New Times,
New Thinking.

  1. Culture
9 March 2018updated 30 Jul 2021 10:02am

US comedies’ new favourite formula: a suburban lead in a high-octane action setting

From Date Night to Horrible Bosses to Bad Neighbours to Game Night. Is anyone else noticing a pattern?

By Anna Leszkiewicz

Brash American comedies have discovered a formula of late. Take a straight-laced, suburban lead (probably Jason Bateman), give them a competitive streak, and dump them in an environment that triggers it. Their actions escalate with incredible speed: soon, they’re committing federal crimes in slapstick high-octane action scenes. Over the last decade, we’ve seen it in Date Night, Horrible Bosses (1 and 2), Bad Neighbours (1 and 2), Office Christmas Party, Keeping Up With the Joneses, The House and, now, Game Night.

It follows Bateman as Max, who is, along with his wife Annie (Rachel McAdams), obsessed with holding game nights. One week, his richer, cooler brother Brooks (Kyle Chandler) hosts an immersive role-playing mystery. But Brooks is secretly a criminal smuggler, and is genuinely kidnapped during the game, leading to shoot-outs and car chases our leads don’t realise are real.

Most films in this genre are, to put it bluntly, absolutely terrible. I cringed through the Horrible Bosses films, written by John Francis Daley and Jonathan Goldstein, the directors of Game Night – so my expectations were low. But there are unanticipated joys here. Pop culture punchlines reference Mark and Donnie Wahlberg, Taken 3, Skeet Ulrich, Iron Man and the Baldwin brothers. The supporting cast steal the show: Ingrid Goes West’s Billy Magnussen has perfect comic timing as the group’s handsome dunce; Black Mirror’s Jesse Plemons’s wounded, deadpan cop next door teeters just on the edge of the psychopathic; and Catastrophe’s Sharon Horgan grounds the more caricatured turns. And with a triple (quadruple?) bluff plot, Game Night seems to know the pitfalls of its tropes – playing with them just enough to surprise potentially tired audiences.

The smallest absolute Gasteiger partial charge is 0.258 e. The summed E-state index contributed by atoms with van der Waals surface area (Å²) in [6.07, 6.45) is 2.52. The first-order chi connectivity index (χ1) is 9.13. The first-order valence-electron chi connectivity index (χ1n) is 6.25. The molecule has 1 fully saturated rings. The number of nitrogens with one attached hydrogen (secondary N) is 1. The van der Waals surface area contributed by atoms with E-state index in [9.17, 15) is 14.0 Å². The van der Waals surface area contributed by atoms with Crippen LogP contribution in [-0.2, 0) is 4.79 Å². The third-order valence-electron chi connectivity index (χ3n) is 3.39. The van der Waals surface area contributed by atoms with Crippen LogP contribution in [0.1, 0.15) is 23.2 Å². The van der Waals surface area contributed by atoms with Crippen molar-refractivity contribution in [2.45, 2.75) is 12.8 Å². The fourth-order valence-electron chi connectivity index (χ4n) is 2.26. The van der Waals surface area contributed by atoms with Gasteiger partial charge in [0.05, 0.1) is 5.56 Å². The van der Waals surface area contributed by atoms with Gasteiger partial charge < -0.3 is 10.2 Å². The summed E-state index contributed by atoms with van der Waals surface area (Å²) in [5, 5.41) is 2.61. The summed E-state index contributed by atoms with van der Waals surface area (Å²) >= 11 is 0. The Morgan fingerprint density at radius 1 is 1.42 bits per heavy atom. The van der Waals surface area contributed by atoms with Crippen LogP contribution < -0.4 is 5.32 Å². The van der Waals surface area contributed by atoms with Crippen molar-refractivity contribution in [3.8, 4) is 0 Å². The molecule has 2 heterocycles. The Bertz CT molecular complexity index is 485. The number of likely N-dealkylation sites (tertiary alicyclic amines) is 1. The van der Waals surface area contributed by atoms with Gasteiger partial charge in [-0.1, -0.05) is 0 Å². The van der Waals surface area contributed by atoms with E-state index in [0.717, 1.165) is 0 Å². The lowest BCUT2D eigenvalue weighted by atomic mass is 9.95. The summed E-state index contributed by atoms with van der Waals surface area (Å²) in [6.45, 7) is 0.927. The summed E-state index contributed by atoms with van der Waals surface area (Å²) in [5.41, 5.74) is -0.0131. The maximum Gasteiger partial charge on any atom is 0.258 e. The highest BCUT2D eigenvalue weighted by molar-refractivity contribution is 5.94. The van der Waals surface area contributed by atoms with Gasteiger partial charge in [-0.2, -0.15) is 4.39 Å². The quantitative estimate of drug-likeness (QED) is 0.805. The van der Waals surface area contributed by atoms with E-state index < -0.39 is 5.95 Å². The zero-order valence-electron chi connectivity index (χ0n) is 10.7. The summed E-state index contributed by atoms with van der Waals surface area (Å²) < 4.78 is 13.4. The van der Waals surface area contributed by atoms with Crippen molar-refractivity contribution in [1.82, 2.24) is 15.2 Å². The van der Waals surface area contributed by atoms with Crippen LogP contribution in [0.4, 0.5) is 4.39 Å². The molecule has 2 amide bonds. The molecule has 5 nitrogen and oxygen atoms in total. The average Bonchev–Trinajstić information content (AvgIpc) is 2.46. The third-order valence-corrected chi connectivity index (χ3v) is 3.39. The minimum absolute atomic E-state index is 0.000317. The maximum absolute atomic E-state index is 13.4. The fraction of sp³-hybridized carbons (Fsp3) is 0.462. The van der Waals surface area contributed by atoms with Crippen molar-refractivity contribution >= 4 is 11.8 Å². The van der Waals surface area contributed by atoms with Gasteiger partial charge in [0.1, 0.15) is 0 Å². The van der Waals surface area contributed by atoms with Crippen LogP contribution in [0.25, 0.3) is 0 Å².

Select and enter your email address Your weekly guide to the best writing on ideas, politics, books and culture every Saturday. The best way to sign up for The Saturday Read is via saturdayread.substack.com The New Statesman's quick and essential guide to the news and politics of the day. The best way to sign up for Morning Call is via morningcall.substack.com
  • Administration / Office
  • Arts and Culture
  • Board Member
  • Business / Corporate Services
  • Client / Customer Services
  • Communications
  • Construction, Works, Engineering
  • Education, Curriculum and Teaching
  • Environment, Conservation and NRM
  • Facility / Grounds Management and Maintenance
  • Finance Management
  • Health - Medical and Nursing Management
  • HR, Training and Organisational Development
  • Information and Communications Technology
  • Information Services, Statistics, Records, Archives
  • Infrastructure Management - Transport, Utilities
  • Legal Officers and Practitioners
  • Librarians and Library Management
  • Management
  • Marketing
  • OH&S, Risk Management
  • Operations Management
  • Planning, Policy, Strategy
  • Printing, Design, Publishing, Web
  • Projects, Programs and Advisors
  • Property, Assets and Fleet Management
  • Public Relations and Media
  • Purchasing and Procurement
  • Quality Management
  • Science and Technical Research and Development
  • Security and Law Enforcement
  • Service Delivery
  • Sport and Recreation
  • Travel, Accommodation, Tourism
  • Wellbeing, Community / Social Services
Visit our privacy Policy for more information about our services, how Progressive Media Investments may use, process and share your personal data, including information on your rights in respect of your personal data and how you can unsubscribe from future marketing communications.
THANK YOU

Content from our partners
Peatlands are nature's unsung climate warriors
How the apprenticeship levy helps small businesses to transform their workforce
How to reform the apprenticeship levy

This article appears in the 07 Mar 2018 issue of the New Statesman, The new cold war